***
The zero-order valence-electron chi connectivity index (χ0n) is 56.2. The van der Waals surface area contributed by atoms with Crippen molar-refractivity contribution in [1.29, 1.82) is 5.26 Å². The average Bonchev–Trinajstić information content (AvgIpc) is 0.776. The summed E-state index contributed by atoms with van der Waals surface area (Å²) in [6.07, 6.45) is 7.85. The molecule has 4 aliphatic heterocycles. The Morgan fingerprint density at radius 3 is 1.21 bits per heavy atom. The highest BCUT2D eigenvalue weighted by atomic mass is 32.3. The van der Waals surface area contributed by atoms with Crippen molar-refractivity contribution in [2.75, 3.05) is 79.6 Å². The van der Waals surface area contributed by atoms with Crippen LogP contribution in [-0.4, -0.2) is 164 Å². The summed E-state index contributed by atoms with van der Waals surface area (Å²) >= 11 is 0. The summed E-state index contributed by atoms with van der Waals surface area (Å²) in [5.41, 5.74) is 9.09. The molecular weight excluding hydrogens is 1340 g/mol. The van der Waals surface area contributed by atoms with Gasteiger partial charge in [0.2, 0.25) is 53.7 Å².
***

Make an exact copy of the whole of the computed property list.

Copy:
The zero-order valence-electron chi connectivity index (χ0n) is 56.2. The van der Waals surface area contributed by atoms with Crippen molar-refractivity contribution in [1.29, 1.82) is 5.26 Å². The average Bonchev–Trinajstić information content (AvgIpc) is 0.776. The summed E-state index contributed by atoms with van der Waals surface area (Å²) in [6.07, 6.45) is 7.85. The molecule has 4 aliphatic heterocycles. The Morgan fingerprint density at radius 3 is 1.21 bits per heavy atom. The highest BCUT2D eigenvalue weighted by atomic mass is 32.3. The van der Waals surface area contributed by atoms with Crippen molar-refractivity contribution in [2.75, 3.05) is 79.6 Å². The van der Waals surface area contributed by atoms with Crippen LogP contribution in [-0.4, -0.2) is 164 Å². The summed E-state index contributed by atoms with van der Waals surface area (Å²) >= 11 is 0. The summed E-state index contributed by atoms with van der Waals surface area (Å²) in [5.41, 5.74) is 9.09. The molecular weight excluding hydrogens is 1340 g/mol. The van der Waals surface area contributed by atoms with Gasteiger partial charge in [0.2, 0.25) is 53.7 Å².